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Life Arts    H4'ed 9/17/14

Inked Amazons: Passionate Warrior Women Who Loved Cannabis, Battle-axes, Booty & Bling

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Message Vicki Leon

All along I've harbored a wistful desire to find an author with a more comprehensive view of female movers and shakers. Why not give readers a book with copious cross-references between history, art, and myth, backed up by hard data from archaeology and other emerging sciences? Now, my wish is granted! Stanford research scholar Adrienne Mayor has birthed The Amazons: Lives & Legends of Warrior Women Across the Ancient World.

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A readable work of staggering accomplishment, her offspring is a robust, beautifully illustrated volume of 500-plus pages. Unlike human babies, this newcomer arrives with plenty of apps and extra help, from generous captions to copious notes, maps, and massive bibliography.

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The indefatigable Mayor explores controversies and confirms premises, all while shattering fond fairytales, such as the man-hating, one-breasted Amazons. Drawing from a huge stock of recent archaeological and osteological evidence, she demonstrates that so-called "legendary" Amazons were based on real-life warrior women in nomadic societies from around the Black Sea east to the Caspian and Aral Seas and south to North Africa."

Mayor makes the case that such cultures were mobile, fierce, and surprisingly egalitarian because they relied on horses and archer weaponry, both of which made females the physical equals of males in battle. And elsewhere. As she puts it, "Each individual was crucial to the survival of the tribe. Children dressed and ate alike, and all learned to tame and ride fast horses, shoot deadly arrows, bring home game, defend the tribe, and attack foes."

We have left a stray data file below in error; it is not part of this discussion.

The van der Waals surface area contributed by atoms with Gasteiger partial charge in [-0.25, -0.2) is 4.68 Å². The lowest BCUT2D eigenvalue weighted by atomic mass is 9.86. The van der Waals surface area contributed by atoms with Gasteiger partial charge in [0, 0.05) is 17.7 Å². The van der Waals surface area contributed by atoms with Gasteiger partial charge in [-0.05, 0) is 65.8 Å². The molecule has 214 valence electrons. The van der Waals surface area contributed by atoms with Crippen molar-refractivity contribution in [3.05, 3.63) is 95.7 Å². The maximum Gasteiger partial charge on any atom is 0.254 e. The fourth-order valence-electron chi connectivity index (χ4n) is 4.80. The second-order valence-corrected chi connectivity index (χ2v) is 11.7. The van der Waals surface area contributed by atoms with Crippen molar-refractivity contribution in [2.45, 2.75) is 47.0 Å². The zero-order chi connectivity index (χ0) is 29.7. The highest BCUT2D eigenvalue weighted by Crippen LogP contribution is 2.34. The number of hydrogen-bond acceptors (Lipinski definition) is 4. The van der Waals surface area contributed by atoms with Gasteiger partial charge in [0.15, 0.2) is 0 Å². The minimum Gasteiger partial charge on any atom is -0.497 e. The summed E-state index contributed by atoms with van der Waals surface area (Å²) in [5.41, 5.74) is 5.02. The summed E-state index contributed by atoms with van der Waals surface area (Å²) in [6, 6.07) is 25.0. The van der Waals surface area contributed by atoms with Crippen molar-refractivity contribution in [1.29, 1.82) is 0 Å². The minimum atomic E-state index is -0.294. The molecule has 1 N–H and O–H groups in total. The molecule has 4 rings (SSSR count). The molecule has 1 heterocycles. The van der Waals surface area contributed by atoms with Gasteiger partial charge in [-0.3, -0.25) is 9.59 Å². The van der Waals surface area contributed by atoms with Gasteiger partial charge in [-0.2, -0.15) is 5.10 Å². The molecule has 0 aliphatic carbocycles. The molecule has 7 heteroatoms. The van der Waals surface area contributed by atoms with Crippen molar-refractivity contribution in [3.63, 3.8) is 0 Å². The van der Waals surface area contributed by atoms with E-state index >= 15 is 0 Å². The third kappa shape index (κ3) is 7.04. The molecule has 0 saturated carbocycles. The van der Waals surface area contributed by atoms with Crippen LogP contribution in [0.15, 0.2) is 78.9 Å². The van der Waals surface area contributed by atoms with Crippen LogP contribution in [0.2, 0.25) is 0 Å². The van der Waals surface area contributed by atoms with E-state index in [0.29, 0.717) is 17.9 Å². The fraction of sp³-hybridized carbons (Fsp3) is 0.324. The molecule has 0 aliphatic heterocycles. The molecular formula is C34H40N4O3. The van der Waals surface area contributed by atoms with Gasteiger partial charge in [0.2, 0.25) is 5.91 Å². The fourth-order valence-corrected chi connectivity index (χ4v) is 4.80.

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Mayor renders a further service by pointing out that the ancient Greeks' utter fascination with Amazons, as evinced by the plethora of art images and stories about them, was as much about admiring feminine courage and love as it was about aggression and defeat.

"The universal quest to find balance and harmony between men and women, beings who are at once so alike and so different, lies at the heart of all Amazon tales. That timeless tension helps to explain why there were as many love stories about warrior women as there were war stories."

The book's chapter on Sex & Love provides surprising details, including juicy for-instances from ancient writers.

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Vicki Leon, author of over 35 nonfiction books on women's history, ancient history, and travel, along with pictorial books for younger readers on wildlife and earth's fragile habitats, lives on the California coast but often returns to her favorite (more...)
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